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Dr Hale? dexamethazone+ ropivacaine 0,75%

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  • Dr Hale? dexamethazone+ ropivacaine 0,75%

    Hi. I would like to ask Dr Hale if this is ok with breastfeading? injection in thorasic spine. Thank you

  • #2
    Dr. Hale and I have reviewed this question and unfortunately, there are no direct studies available that look at either of these drugs as injections in breastfeeding mothers but there are some statements that we can make with reasonable confidence. The dexamethazone molecule looks a lot like its sister drug, prednisone, and it is reasonable to assume that it behaves roughly the same way with regards to its transfer into milk. High doses of oral prednisone (120mg) do not produce significant levels in human milk, so it is likely that local dexamethazone injections will not make it into the milk either. However, a few studies show that large doses of other kinds of steroids injected directly into joints may make some people produce less milk overall. Your pediatrician should monitor the baby to make sure he or she is gaining weight appropriately. We classify dexamethazone as an L3 (out of 5)("Probably safe") with regards to its lactation safety profile, largely due to the lack of direct studies in the medical literature.

    Ropivicaine is an anesthetic commonly used in epidurals for mothers delivering babies. In that context, the mother's milk contained approximately 1% of the medication that the mother received. This medication was consumed by the baby with no ill effects. Used as a small local injection, the amount of transfer is likely to be similar, but the initial dose will be far lower than an epidural. We classify ropivicaine as an L2 (out of 5)("Safer") with regards to its lactation safety profile.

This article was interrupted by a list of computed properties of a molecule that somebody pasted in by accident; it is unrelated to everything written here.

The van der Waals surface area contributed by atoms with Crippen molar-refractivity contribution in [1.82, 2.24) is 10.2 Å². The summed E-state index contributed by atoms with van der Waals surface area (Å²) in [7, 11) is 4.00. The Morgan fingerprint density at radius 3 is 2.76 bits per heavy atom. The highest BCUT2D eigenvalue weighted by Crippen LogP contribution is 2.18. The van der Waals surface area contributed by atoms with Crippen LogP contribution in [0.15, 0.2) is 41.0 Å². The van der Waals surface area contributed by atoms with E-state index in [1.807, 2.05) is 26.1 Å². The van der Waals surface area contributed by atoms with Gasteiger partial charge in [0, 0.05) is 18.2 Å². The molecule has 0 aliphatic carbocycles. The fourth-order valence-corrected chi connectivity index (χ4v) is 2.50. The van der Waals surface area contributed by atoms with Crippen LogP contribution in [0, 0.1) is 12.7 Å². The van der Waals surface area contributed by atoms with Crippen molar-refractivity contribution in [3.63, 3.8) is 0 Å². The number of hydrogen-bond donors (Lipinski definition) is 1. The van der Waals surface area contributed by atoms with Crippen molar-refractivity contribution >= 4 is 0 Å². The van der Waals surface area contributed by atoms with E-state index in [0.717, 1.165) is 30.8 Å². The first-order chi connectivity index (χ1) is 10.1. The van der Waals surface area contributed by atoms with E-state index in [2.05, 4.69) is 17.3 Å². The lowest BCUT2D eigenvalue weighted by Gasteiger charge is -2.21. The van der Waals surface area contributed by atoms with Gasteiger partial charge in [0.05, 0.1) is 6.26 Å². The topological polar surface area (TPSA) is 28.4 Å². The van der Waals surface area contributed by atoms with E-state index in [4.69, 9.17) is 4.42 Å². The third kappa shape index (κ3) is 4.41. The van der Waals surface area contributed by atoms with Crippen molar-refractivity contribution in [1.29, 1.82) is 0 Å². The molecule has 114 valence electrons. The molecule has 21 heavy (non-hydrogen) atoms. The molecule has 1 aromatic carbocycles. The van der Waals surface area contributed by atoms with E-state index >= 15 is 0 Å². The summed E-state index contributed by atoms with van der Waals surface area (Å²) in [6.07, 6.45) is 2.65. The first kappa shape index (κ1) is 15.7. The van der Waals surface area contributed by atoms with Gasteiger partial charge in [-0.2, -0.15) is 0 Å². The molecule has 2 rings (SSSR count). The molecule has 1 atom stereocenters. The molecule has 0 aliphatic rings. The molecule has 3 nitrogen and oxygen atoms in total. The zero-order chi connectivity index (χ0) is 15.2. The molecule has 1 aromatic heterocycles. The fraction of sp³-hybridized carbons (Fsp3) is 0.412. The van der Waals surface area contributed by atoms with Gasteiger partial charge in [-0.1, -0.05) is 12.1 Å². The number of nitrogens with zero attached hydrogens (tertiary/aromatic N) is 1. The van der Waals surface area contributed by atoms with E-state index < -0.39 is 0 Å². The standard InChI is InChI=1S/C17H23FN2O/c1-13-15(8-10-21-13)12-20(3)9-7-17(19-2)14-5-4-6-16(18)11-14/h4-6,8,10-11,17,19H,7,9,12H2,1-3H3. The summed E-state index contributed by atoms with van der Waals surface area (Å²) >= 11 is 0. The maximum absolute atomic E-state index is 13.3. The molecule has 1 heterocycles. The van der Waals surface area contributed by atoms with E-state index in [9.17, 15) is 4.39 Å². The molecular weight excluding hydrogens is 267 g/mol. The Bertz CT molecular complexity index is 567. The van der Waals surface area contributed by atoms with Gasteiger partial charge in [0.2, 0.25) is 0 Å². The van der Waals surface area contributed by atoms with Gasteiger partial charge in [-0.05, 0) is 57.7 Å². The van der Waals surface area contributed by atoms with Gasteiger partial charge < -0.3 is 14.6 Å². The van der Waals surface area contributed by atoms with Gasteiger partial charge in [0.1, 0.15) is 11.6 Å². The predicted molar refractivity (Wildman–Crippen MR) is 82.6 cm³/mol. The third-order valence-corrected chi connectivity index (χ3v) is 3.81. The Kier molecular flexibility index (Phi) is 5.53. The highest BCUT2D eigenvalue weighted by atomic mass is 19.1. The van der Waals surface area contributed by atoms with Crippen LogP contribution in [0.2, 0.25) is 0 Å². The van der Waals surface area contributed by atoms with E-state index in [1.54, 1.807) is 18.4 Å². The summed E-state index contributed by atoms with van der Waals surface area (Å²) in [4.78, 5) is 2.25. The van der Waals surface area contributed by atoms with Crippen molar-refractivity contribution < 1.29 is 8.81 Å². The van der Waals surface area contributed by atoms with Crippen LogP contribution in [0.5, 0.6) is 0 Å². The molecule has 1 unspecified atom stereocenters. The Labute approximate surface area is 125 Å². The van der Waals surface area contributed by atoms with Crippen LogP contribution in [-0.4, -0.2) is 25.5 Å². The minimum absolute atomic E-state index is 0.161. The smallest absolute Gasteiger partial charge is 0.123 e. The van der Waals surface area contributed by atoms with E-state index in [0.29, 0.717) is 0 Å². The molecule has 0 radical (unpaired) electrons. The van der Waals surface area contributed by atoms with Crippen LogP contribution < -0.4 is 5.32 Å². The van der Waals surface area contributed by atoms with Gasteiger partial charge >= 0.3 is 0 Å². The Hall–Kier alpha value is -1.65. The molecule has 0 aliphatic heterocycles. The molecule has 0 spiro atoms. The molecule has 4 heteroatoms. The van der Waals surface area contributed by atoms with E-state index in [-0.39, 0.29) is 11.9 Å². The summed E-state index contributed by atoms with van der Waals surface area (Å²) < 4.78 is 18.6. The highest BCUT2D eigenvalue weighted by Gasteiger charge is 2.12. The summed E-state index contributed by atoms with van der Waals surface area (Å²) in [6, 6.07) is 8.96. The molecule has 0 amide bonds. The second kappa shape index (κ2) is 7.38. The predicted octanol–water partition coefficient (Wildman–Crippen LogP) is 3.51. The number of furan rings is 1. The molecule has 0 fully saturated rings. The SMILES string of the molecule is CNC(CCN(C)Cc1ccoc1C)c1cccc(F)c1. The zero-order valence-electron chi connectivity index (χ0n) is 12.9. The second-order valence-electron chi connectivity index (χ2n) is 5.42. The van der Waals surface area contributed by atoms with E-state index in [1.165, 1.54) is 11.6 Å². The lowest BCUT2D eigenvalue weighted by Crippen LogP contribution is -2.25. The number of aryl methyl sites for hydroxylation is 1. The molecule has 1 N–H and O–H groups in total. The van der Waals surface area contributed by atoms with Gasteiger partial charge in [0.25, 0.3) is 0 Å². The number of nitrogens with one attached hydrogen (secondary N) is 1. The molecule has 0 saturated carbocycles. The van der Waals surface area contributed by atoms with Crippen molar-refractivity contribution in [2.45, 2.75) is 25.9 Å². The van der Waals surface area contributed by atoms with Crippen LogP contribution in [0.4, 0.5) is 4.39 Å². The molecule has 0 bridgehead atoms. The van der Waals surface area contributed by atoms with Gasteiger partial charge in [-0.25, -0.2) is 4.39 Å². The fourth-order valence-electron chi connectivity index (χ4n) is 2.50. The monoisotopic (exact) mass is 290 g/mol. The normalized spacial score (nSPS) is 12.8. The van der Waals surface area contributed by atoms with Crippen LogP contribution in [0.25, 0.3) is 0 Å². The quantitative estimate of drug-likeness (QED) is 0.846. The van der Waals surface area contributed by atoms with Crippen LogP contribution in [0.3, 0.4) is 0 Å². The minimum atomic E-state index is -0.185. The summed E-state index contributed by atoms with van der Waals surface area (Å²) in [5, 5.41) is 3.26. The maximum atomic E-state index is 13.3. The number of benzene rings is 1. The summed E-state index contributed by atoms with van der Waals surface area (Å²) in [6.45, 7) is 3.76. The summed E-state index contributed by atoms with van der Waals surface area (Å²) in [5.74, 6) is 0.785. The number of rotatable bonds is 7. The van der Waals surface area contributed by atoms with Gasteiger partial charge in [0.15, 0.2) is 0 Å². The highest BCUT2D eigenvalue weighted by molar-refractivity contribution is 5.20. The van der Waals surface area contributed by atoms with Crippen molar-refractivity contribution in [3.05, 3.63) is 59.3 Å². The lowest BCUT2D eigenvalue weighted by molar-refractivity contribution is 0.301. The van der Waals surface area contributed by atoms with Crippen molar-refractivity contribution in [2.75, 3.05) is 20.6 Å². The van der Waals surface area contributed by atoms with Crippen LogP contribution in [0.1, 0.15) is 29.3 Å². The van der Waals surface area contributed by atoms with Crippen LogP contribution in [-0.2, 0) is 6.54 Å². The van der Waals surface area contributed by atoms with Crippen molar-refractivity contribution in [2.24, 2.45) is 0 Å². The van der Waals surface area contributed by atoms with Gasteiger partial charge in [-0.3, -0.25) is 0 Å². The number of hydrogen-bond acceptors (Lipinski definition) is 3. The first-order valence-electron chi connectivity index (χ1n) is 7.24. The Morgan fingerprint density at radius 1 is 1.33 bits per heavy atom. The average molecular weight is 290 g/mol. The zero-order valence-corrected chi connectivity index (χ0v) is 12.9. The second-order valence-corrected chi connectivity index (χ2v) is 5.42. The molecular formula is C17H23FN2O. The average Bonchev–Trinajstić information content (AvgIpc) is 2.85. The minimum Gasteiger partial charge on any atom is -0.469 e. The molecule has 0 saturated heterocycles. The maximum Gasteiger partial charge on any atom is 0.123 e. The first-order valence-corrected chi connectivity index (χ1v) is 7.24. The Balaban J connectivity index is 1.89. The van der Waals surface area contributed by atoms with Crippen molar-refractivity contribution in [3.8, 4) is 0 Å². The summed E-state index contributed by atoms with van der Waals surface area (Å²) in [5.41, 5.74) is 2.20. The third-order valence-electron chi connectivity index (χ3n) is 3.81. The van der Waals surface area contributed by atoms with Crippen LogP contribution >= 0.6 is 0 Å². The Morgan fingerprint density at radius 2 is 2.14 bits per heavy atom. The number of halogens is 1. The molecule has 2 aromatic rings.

The following references may be useful to your physician if he or she needs more information:
    1. Matsota PK, Markantonis SL, Fousteri MZF, Pandazi AK, Manikis DE, Christodoulopoulou TC, Loizou MM, Kostopanagiotou GG. Excretion of ropivacaine in breast milk during patient controlled epidural analgesia after caesarean delivery. Regional Anesthesia Pain Medicine 2009;34:126-129.
    2. Presnisone prescribing information, Roxane Laboratories.
    3. McGuire E . Sudden loss of milk supply following high-dose triamcinolone (Kenacort) injection. Breastfeed Rev. 2012;20:32-4.
    4. Babwah TJ, Nunes P, Maharaj RG. An unexpected temporary suppression of lactation after a local corticosteroid injection for tenosynovitis. Eur J Gen Pract. 2013;19:248-50.

    Please call the InfantRisk center at (806)352-2519 if this does not answer your question.

    -James Abbey, MD